Jungle. Two full days of travel to get here, including four flights. Now I know why Attenborough’s got a gravelly voice. You can bet our National Treasure didn’t spend his first afternoon in the jungle getting a pedicure, but I did….. a FISH PEDICURE! *Alan Partridge nose tap* Yes the photo above, where we’re giggling and gurning like it’s all been set up for the cameras is, in fact, us standing in a pond while fish nibble our feet a la Camden Market (except these fish are bigger, there are more of them and fewer goths).
This ‘natural pool’ was sold to us as somewhere to bathe by our guide Daryl, as a nice way of keeping cool on our two-hour trek up to the Coffin Mountain vantage point. But seriously, what a sicko: like my husband would let some manky whoppers nibble his tiddler! (I might have got that the wrong way round). As we walk, he explains how he’s from a family of Headhunters, and by that he doesn’t mean his folks place people in Management Consultancy and spend Friday nights at Corney and Barrow: they’re an ancient Borneo tribe who chop off the noggins of their conquests, preserve them, then stick them up on their gateposts to show how hard they are. Now Daryl seems nice enough but suddenly climbing Coffin Mountain with him doesn’t sound quite so fun. We don’t go further than the pond.
We then hang out waiting for orang-utans and fail to spot any, despite the ministrations of the resident researcher, Noko (and her cute kid Hikari, who loves John) but we do see some Red Leaf Monkeys that are Bowie-ginger and pleasingly weird, and they keep at bay the growing, nagging feeling that I’ve travelled two days solid for a load of leaf mulch and some lizards.
To be fair, if you like trees/leaves/insects (and I do), there are endless beautiful specimens: butterflies with wings like coloured hankies, tiny ferns which spontaneously ‘wilt’ when you touch them, massive, bossy-looking ants the size of chess pieces. Except there’s a catch: like Bond girls, they’re beautiful – but nearly always want to kill you. If it doesn’t nibble you, it bites you stings you or sucks your blood. Nothing in the rainforest, even the leaves, leaves you the f**k alone. There are lacy, bug-bitten leaves which emit vicious sap that burns, a particular centipede that causes pain like banging your hand with a hammer for a week and vines with fish-hook thorns that work their way further into your skin, the more you wriggle. And even if they don’t want to hurt you, they sure look like they do. I mean check out this bee: an encounter with this beast is like being buzzed by a Chinook. It’s DARTH BEE.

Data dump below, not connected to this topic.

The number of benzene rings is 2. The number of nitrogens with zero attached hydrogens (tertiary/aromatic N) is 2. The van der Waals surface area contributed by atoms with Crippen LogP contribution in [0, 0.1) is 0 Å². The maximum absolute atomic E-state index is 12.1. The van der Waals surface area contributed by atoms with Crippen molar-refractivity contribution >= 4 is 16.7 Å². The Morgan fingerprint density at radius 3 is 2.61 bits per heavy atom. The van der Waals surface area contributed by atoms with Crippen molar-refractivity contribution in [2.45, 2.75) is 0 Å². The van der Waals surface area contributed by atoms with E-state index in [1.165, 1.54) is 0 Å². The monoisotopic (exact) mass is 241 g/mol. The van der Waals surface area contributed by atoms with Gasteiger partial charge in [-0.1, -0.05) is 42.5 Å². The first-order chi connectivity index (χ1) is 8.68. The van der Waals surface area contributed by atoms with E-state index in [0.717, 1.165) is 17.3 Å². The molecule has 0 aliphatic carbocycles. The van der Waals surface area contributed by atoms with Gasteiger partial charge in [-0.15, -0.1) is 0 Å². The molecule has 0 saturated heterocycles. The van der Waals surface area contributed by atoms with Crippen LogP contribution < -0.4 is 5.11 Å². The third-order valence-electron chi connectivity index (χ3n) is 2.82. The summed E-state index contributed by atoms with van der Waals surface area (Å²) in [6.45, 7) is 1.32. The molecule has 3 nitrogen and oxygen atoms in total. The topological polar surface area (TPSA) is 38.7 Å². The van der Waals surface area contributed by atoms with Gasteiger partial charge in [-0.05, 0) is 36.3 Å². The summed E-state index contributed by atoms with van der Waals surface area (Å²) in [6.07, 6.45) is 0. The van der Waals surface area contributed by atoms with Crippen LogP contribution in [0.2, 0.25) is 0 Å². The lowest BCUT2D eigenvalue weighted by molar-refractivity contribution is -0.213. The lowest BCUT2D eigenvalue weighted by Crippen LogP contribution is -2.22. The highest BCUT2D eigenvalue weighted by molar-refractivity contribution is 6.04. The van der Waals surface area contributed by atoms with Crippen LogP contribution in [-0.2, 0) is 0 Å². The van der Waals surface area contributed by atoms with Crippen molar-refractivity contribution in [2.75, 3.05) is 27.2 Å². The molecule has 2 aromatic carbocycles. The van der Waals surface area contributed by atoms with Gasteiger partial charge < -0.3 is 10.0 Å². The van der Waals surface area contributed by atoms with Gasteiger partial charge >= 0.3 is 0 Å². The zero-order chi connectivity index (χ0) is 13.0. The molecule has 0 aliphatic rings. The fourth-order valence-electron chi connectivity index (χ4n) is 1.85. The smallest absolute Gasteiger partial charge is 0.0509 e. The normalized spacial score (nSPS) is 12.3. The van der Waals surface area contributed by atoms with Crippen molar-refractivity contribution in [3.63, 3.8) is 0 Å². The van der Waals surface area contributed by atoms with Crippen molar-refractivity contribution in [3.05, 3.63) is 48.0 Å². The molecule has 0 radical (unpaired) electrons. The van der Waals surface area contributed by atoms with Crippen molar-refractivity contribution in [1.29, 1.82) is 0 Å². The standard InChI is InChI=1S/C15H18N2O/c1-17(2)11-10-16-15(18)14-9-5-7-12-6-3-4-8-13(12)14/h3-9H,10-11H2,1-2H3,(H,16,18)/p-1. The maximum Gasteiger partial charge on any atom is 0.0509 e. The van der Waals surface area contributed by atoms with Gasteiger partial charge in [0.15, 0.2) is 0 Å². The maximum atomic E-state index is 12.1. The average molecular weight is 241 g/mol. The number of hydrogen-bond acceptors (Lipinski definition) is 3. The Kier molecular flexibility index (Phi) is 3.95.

By far the most in your face (legs, arms, back) of all Borneo’s fauna however is this chap:
This is the tiger leech. Eddie fell upon it when we arrived because he’d just seen them on Deadly 60. They dab dab dab around with their free end until they find a nice patch of skin to drill into, then they inject you with anti-coagulant and fill their boots. And they’re everywhere, falling off leaves, brushing onto your legs as you walk through ferns. They’re the reason for our natty outfits here – leech socks are both practical and extremely sexy:
In fact the fashion has been one of the unexpected highlights of the virgin rainforest for me. Family Knight has managed to look utterly inappropriately dressed at all times, like those families on ski slopes that wear jeans and cagoules – and, like those families on ski-slopes, we also look extremely nonchalant therefore totally ace. Everyone else is in ‘safari gear’ (full length everything, walking boots, hiking socks) including a large group of twitchers who, with their button-up khaki shirts and ferocious concentration faces, I swear came straight from an audition to be the next member of Kraftwerk, They’re a group from England and they’ve come all this way for the hornbill, a rare bird. Just shows doesn’t it: I’m not sure I’d even get out of bed for a bird.